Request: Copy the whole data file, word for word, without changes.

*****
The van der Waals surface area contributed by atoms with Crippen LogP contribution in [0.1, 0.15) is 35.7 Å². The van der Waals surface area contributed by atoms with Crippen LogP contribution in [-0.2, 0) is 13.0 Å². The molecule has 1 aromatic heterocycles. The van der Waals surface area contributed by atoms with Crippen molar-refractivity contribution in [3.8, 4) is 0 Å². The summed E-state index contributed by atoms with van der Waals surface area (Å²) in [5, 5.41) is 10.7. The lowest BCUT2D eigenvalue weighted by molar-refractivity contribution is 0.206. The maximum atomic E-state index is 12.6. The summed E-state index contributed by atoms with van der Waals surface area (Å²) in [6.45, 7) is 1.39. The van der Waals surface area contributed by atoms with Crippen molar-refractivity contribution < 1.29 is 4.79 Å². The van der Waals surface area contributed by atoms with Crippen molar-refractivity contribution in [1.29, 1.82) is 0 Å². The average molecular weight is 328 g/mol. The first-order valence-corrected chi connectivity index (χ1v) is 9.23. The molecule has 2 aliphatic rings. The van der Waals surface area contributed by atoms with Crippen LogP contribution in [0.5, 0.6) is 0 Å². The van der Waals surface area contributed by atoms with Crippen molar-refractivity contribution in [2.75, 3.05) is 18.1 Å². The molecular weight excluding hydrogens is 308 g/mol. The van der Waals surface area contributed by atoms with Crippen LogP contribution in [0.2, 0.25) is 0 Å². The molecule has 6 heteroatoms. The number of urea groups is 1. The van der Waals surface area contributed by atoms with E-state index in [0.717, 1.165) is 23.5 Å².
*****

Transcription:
The van der Waals surface area contributed by atoms with Crippen LogP contribution in [0.1, 0.15) is 35.7 Å². The van der Waals surface area contributed by atoms with Crippen LogP contribution in [-0.2, 0) is 13.0 Å². The molecule has 1 aromatic heterocycles. The van der Waals surface area contributed by atoms with Crippen molar-refractivity contribution in [3.8, 4) is 0 Å². The summed E-state index contributed by atoms with van der Waals surface area (Å²) in [5, 5.41) is 10.7. The lowest BCUT2D eigenvalue weighted by molar-refractivity contribution is 0.206. The maximum atomic E-state index is 12.6. The summed E-state index contributed by atoms with van der Waals surface area (Å²) in [6.45, 7) is 1.39. The van der Waals surface area contributed by atoms with Crippen molar-refractivity contribution < 1.29 is 4.79 Å². The van der Waals surface area contributed by atoms with Crippen molar-refractivity contribution in [1.29, 1.82) is 0 Å². The average molecular weight is 328 g/mol. The first-order valence-corrected chi connectivity index (χ1v) is 9.23. The molecule has 2 aliphatic rings. The van der Waals surface area contributed by atoms with Crippen LogP contribution in [0.5, 0.6) is 0 Å². The van der Waals surface area contributed by atoms with Crippen molar-refractivity contribution in [2.75, 3.05) is 18.1 Å². The molecular weight excluding hydrogens is 308 g/mol. The van der Waals surface area contributed by atoms with Crippen LogP contribution in [0.2, 0.25) is 0 Å². The molecule has 6 heteroatoms. The number of urea groups is 1. The van der Waals surface area contributed by atoms with E-state index in [0.717, 1.165) is 23.5 Å².